The Bulgarian nation
with its unique language, unified culture and state traditions has been existing for more than 13 centuries. This nation emerged as an alloy out of numerous tribes, most popular of which are Thracian, Slavonic and Proto-Bulgarian tribes. About 15 million people of Bulgarian heritage live all over the world. Another 8 million live in their country.
Ethnical Bulgarians, together with Turks, Gypsies, Jews and Armenians, all form the contemporary Bulgarian nation. Bulgaria is well known for the peaceful living together of its different ethnical groups. Roughly 85% of the population is made up of Bulgarians who speak Bulgarian language and practice the Orthodox Christian faith. Only about 0,6% of them are Catholics. Bulgarian ethnos is not homogeneous in anthropological aspect and the most common anthropological types are Eastern-Baltic, Mediterranean and Alpine. There is also a sizeable Muslim population (13% of the total), comprising both Pomaks (Bulgarians who converted to Islam from the 16th century onwards) and ethnic Turks. Bulgarian Turks are related to the Turk group of nations from the Altai family. Bulgaria also plays host to as many as 500 000 Gypsies, many of whom represent the poorest segment of the population. Gypsies are Indo-European nation who invaded Bulgarian territory in 14th century. The most part of Bulgarian Gypsies are of the “Roma” group and derive from Northern India – Punjab. 85,5% of the Gypsies speak Roma language and 8% of them – Bulgarian. 55% of the Bulgarian Gypsies are Christians and 39% of them – Muslims. Currently, about 14 000 Armenians live in Bulgaria. They entered the country as refugees during the World War I. Armenians live mainly in the cities and about 25% of them speak Bulgarian language. Jewish ethnical group in Bulgaria consists of about 3000 people while in the beginning of the 20th century they were 34 000. After the state of Israel was established, most of the Jews immigrated there. The most important fact about Bulgarian Jews is that Bulgaria was the only European country which preserved its Jewish population during the World War II and no genocide was applied to this population.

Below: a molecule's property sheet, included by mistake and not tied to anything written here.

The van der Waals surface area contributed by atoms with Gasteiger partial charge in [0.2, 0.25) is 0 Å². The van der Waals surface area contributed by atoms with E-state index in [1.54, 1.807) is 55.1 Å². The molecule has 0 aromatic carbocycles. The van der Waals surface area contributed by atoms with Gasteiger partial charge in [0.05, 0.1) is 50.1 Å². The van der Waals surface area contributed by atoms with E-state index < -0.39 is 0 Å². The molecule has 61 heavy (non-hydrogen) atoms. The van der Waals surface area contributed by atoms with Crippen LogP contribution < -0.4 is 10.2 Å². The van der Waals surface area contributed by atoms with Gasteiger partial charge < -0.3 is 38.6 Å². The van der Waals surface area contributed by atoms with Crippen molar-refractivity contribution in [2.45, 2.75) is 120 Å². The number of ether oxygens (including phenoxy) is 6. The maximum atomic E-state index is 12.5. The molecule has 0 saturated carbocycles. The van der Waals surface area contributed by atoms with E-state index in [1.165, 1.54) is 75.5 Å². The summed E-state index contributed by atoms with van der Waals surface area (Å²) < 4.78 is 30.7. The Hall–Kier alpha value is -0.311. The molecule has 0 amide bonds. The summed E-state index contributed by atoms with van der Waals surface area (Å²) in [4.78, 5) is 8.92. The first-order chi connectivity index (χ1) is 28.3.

The people of Bulgaria are proud soldiers and enlighteners who preserved their Christianity, faith, traditions and culture through the two centuries of Byzantine and five centuries of Turkish occupation. Bulgarians are famous with their hospitality.